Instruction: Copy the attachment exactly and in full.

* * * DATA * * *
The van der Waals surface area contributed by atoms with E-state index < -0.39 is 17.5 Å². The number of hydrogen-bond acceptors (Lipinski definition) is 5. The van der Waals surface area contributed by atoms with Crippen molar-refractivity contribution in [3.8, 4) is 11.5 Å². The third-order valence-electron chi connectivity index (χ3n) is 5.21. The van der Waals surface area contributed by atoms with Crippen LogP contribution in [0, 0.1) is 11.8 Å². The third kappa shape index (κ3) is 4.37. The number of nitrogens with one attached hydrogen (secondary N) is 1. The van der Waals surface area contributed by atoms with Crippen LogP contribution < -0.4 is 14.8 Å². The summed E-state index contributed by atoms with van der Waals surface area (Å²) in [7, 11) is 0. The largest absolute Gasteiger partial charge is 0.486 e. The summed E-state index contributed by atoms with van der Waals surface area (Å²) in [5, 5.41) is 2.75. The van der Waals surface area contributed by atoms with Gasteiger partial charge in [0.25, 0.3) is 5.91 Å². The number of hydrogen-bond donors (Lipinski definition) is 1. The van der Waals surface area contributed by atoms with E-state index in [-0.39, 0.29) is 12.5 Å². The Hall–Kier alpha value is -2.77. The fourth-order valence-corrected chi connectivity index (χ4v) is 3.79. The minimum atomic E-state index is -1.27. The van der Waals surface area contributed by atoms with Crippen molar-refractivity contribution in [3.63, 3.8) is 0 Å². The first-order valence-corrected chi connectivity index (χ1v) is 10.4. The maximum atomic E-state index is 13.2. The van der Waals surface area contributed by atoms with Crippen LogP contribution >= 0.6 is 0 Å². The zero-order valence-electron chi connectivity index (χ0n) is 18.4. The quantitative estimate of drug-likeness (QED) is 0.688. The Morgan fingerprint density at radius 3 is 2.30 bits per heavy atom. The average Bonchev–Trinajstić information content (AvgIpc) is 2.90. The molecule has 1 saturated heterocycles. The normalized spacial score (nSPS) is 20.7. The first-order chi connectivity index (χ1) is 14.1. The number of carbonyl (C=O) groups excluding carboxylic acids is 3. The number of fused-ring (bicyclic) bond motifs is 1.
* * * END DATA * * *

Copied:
The van der Waals surface area contributed by atoms with E-state index < -0.39 is 17.5 Å². The number of hydrogen-bond acceptors (Lipinski definition) is 5. The van der Waals surface area contributed by atoms with Crippen molar-refractivity contribution in [3.8, 4) is 11.5 Å². The third-order valence-electron chi connectivity index (χ3n) is 5.21. The van der Waals surface area contributed by atoms with Crippen LogP contribution in [0, 0.1) is 11.8 Å². The third kappa shape index (κ3) is 4.37. The number of nitrogens with one attached hydrogen (secondary N) is 1. The van der Waals surface area contributed by atoms with Crippen LogP contribution < -0.4 is 14.8 Å². The summed E-state index contributed by atoms with van der Waals surface area (Å²) in [7, 11) is 0. The largest absolute Gasteiger partial charge is 0.486 e. The summed E-state index contributed by atoms with van der Waals surface area (Å²) in [5, 5.41) is 2.75. The van der Waals surface area contributed by atoms with Gasteiger partial charge in [0.25, 0.3) is 5.91 Å². The number of hydrogen-bond donors (Lipinski definition) is 1. The van der Waals surface area contributed by atoms with E-state index in [-0.39, 0.29) is 12.5 Å². The Hall–Kier alpha value is -2.77. The fourth-order valence-corrected chi connectivity index (χ4v) is 3.79. The minimum atomic E-state index is -1.27. The van der Waals surface area contributed by atoms with Crippen molar-refractivity contribution in [3.63, 3.8) is 0 Å². The first-order valence-corrected chi connectivity index (χ1v) is 10.4. The maximum atomic E-state index is 13.2. The van der Waals surface area contributed by atoms with Crippen LogP contribution >= 0.6 is 0 Å². The zero-order valence-electron chi connectivity index (χ0n) is 18.4. The quantitative estimate of drug-likeness (QED) is 0.688. The Morgan fingerprint density at radius 3 is 2.30 bits per heavy atom. The average Bonchev–Trinajstić information content (AvgIpc) is 2.90. The molecule has 1 saturated heterocycles. The normalized spacial score (nSPS) is 20.7. The first-order chi connectivity index (χ1) is 14.1. The number of carbonyl (C=O) groups excluding carboxylic acids is 3. The number of fused-ring (bicyclic) bond motifs is 1.